Two decades of research have demonstrated the harmful effects that stereotype threat can exert on a wide range of populations in a broad array of performance domains. However, findings with regards to the mediators that underpin these effects are equivocal. This may be a consequence of the heterogeneity of primes used to instantiate stereotype threat and the methods used to measure mediation and performance. To this end, future work is likely to benefit from the following directions: First, account for the existence of multiple stereotype threats; Second, recognize that the experiences of stereotype threat may differ between stigmatized groups, and that no one mediator may provide generalized empirical support across diverse populations; Third, utilize indirect measures, in addition to self-report measures, to examine reliably mediating variables and to examine further the convergence of these two methods; Fourth, counterbalance test instruments to control for order effects; and finally, ensure that participants in a control condition do not inadvertently encounter stereotype threat by stating explicitly that the task is non-diagnostic of ability.

Supporting Information

S1 Supporting Information. List of excluded studies and rationale for exclusion.


S2 Table. Summary of affective, cognitive and motivational mechanisms that have been found to mediate stereotype threat effects.


Author Contributions

Analyzed the data: CRP DH. Contributed reagents/materials/analysis tools: CRP DH ARL DTL. Wrote the paper: CRP. Developed the review design and protocol: CRP DH AL DL. Reviewed the manuscript: DH AL DL. Cross-checked articles in systematic review: CRP DH.


  1. 1. Derks B, Inzlicht M, Kang S. The neuroscience of stigma and stereotype threat. Group Process Intergroup Relat. 2008;11: 163–181.
  2. 2. Schmader T, Johns M, Forbes C. An integrated process model of stereotype threat effects on performance. Psychol Rev. 2008;115: 336–356. pmid:18426293
  3. 3. Steele CM, Aronson J. Stereotype threat and the intellectual test performance of African Americans. J Pers Soc Psychol. 1995;69: 797–811. pmid:7473032
  4. 4. Devine PG, Brodish AB. Modern classics in social psychology. Psychol Inq. 2003;14: 196–202.
  5. 5. Fiske ST. The discomfort index: How to spot a really good idea whose time has come. Psychological Inquiry. 2003;14: 203–208.
  6. 6. Google Scholar. Citation Reports. Available:,5&hl=en
  7. 7. Benbow CP, Stanley JC. Sex differences in mathematical ability: Fact or artifact? Science. 1980;210: 1262–1264. pmid:7434028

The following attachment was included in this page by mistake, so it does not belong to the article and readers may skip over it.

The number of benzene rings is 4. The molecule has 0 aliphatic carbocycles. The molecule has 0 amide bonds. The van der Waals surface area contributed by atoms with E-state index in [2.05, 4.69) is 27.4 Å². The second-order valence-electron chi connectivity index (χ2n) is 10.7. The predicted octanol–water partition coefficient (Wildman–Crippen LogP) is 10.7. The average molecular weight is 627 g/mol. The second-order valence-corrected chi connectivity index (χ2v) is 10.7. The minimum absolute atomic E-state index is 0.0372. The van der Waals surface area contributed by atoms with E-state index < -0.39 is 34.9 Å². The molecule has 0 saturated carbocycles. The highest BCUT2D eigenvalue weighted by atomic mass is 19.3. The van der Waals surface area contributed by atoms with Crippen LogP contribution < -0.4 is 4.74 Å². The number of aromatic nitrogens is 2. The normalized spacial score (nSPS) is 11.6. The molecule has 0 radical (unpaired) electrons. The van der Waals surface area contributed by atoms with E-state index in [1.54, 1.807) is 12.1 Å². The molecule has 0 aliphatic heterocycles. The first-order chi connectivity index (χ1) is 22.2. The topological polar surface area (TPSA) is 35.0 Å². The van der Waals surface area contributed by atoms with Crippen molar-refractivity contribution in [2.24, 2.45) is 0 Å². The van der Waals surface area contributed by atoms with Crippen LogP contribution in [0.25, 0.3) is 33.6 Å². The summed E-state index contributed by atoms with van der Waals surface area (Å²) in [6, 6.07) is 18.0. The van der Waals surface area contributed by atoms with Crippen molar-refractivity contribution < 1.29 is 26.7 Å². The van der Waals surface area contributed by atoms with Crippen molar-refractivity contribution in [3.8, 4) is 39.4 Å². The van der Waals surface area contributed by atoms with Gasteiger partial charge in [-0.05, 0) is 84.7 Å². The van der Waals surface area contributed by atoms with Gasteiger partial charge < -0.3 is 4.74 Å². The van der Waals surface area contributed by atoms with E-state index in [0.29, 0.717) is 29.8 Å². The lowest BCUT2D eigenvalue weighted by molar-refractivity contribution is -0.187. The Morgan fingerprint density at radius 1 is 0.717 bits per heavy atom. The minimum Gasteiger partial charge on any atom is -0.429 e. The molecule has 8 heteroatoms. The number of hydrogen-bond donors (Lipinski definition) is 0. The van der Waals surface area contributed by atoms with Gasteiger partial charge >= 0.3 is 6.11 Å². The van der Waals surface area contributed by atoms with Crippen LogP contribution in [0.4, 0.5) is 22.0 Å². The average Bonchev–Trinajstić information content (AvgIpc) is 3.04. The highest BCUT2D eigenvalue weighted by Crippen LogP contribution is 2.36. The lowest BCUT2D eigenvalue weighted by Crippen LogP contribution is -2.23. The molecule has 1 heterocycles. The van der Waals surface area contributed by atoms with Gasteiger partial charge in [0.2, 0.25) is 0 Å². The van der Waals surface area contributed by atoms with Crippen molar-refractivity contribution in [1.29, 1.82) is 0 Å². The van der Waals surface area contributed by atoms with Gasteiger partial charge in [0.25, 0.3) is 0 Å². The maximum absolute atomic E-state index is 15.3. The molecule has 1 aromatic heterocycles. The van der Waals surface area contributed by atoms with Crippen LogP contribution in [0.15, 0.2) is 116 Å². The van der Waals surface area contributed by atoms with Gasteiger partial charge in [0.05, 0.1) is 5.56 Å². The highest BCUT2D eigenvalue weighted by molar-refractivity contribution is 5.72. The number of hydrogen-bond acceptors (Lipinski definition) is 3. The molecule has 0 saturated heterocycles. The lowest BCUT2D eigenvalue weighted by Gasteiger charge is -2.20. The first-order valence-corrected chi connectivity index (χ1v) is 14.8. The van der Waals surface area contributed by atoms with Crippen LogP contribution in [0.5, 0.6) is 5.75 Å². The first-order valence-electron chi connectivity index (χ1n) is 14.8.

8. 8. Spelke ES. Sex differences in intrinsic aptitude for mathematics and science? A critical review. Am Psychol. 2005;60: 950–958. pmid:16366817
  9. 9. Sternberg RJ, Grigorenko EL, Kidd KK. Intelligence, race, and genetics. Am Psychol. 2006;60: 46–59.
  10. 10. Steele CM. A threat in the air: How stereotypes shape intellectual identity and performance. Am Psychol. 1997;52: 613–629.pmid:9174398
  11. 11. Spencer SJ, Steele CM, Quinn DM. Stereotype threat and women’s math performance. J Exp Soc Psychol. 1999;35: 4–28.
  12. 12. Stoet G, Geary DC. Can stereotype threat explain the gender gap in mathematical performance and achievement? Rev Gen Psychol. 2012;16: 93–102.
  13. 13. Pavlova MA, Weber S, Simoes E, Sokolov AN. Gender Stereotype Susceptibility. PLOS ONE; 2014;9(12): e114802. pmid:25517903
  14. 14. Aronson J, Lustina MJ, Good C, Keough K, Steele CM, Brown J. When white men can’t do math: Necessary and sufficient factors in stereotype threat. J Exp Soc Psychol. 1999;35: 29–46.
  15. 15. Stone J. Battling doubt by avoiding practice: The effects of stereotype threat on self-handicapping in White athletes. Pers Soc Psychol Bull. 2002;28: 1667–1678.
  16. 16. Stone J, Lynch CI, Sjomeling M, Darley JM. Stereotype threat effects on Black and White athletic performance. J Pers Soc Psychol. 1999;77: 1213–1227.
  17. 17. Walton GM, Spencer SJ. Latent ability: Grades and test scores systematically underestimate intellectual ability of negatively stereotyped students. Psychol Sci. 2009;20: 1132–1139. pmid:19656335
  18. 18. Hess TM, Auman C, Colcombe SJ, Rahhal TA. The impact of stereotype threat on age differences in memory performance. J Gerontol B Psychol Sci Soc Sci. 2003;58: 3–11.
  19. 19. Levy BR. Improving memory in old age through implicit self-stereotyping. J Pers Soc Psychol. 1996;71: 1092–1107. pmid:8979380
  20. 20. Moè A. Gender difference does not mean genetic difference: Externalizing improves performance in mental rotation. Learn Individ Differ. 2012;22: 20–24.
  21. 21. Moè A, Pazagglia F. Following the instructions! Effects of gender beliefs in mental rotation. Learn Individ Differ. 2006:16; 369–377.
  22. 22. Moè A, Pazagglia F. Beyond genetics in mental rotation test performance: The power of effort attribution. Learn Individ Differ. 2010:5; 464–468.
  23. 23. Wraga M, Duncan L, Jacobs EC, Helt M, Church J. Stereotype susceptibility narrows the gender gap in imagined self-rotation performance. Psychol Bull Rev. 2006;13: 813–819.
  24. 24. Beilock SL, Rydell RJ, McConnell AR. Stereotype threat and working memory: Mechanisms, alleviation, and spill-over. J Exp Psychol: Gen. 2007;136: 256–276.
  25. 25. Schuster C, Martiny SE, Schmader T. Distracted by the unthought–Suppression and reappraisal of mind wandering under stereotype threat. PLOS ONE. 2015;10(3): e0122207. pmid:25815814
  26. 26. Beilock SL, Jellison WA, Rydell RJ, McConnell AR, Carr TH. On the causal mechanisms of stereotype threat: Can skills that don’t rely heavily on working memory still be threatened? Pers Soc Psychol Bull. 2006;32: 1059–1071. pmid:16861310